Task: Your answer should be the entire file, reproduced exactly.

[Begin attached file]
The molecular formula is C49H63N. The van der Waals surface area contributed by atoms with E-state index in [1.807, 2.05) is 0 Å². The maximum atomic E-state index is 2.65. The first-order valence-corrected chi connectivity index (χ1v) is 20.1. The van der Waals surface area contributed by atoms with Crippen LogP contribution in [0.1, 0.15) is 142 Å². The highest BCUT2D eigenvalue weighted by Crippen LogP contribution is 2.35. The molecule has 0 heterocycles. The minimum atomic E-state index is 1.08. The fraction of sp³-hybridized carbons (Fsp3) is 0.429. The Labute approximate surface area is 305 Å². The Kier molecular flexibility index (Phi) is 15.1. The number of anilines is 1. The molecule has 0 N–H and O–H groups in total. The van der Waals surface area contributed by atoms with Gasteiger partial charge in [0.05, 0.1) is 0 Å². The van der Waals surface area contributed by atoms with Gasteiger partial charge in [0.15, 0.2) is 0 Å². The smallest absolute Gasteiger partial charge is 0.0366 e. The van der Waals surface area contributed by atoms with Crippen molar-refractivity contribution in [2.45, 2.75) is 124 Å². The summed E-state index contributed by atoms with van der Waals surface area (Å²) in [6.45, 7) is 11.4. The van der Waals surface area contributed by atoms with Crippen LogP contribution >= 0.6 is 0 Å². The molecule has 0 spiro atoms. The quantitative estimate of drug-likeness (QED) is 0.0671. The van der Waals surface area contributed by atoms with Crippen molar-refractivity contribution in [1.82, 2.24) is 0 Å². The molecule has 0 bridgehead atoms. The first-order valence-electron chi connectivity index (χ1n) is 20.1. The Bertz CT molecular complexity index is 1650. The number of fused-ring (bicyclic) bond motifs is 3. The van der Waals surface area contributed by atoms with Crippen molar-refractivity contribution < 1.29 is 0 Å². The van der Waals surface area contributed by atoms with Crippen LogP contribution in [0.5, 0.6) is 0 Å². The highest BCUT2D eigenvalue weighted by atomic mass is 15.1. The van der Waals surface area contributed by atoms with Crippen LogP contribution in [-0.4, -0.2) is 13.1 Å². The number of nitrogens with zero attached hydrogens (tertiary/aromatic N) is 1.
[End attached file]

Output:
The molecular formula is C49H63N. The van der Waals surface area contributed by atoms with E-state index in [1.807, 2.05) is 0 Å². The maximum atomic E-state index is 2.65. The first-order valence-corrected chi connectivity index (χ1v) is 20.1. The van der Waals surface area contributed by atoms with Crippen LogP contribution in [0.1, 0.15) is 142 Å². The highest BCUT2D eigenvalue weighted by Crippen LogP contribution is 2.35. The molecule has 0 heterocycles. The minimum atomic E-state index is 1.08. The fraction of sp³-hybridized carbons (Fsp3) is 0.429. The Labute approximate surface area is 305 Å². The Kier molecular flexibility index (Phi) is 15.1. The number of anilines is 1. The molecule has 0 N–H and O–H groups in total. The van der Waals surface area contributed by atoms with Gasteiger partial charge in [0.05, 0.1) is 0 Å². The van der Waals surface area contributed by atoms with Gasteiger partial charge in [0.15, 0.2) is 0 Å². The smallest absolute Gasteiger partial charge is 0.0366 e. The van der Waals surface area contributed by atoms with Crippen molar-refractivity contribution in [2.45, 2.75) is 124 Å². The summed E-state index contributed by atoms with van der Waals surface area (Å²) in [6.45, 7) is 11.4. The van der Waals surface area contributed by atoms with Crippen LogP contribution >= 0.6 is 0 Å². The molecule has 0 spiro atoms. The quantitative estimate of drug-likeness (QED) is 0.0671. The van der Waals surface area contributed by atoms with Crippen molar-refractivity contribution in [1.82, 2.24) is 0 Å². The molecule has 0 bridgehead atoms. The first-order valence-electron chi connectivity index (χ1n) is 20.1. The Bertz CT molecular complexity index is 1650. The number of fused-ring (bicyclic) bond motifs is 3. The van der Waals surface area contributed by atoms with Crippen molar-refractivity contribution < 1.29 is 0 Å². The van der Waals surface area contributed by atoms with Crippen LogP contribution in [0.5, 0.6) is 0 Å². The highest BCUT2D eigenvalue weighted by atomic mass is 15.1. The van der Waals surface area contributed by atoms with Crippen LogP contribution in [-0.4, -0.2) is 13.1 Å². The number of nitrogens with zero attached hydrogens (tertiary/aromatic N) is 1.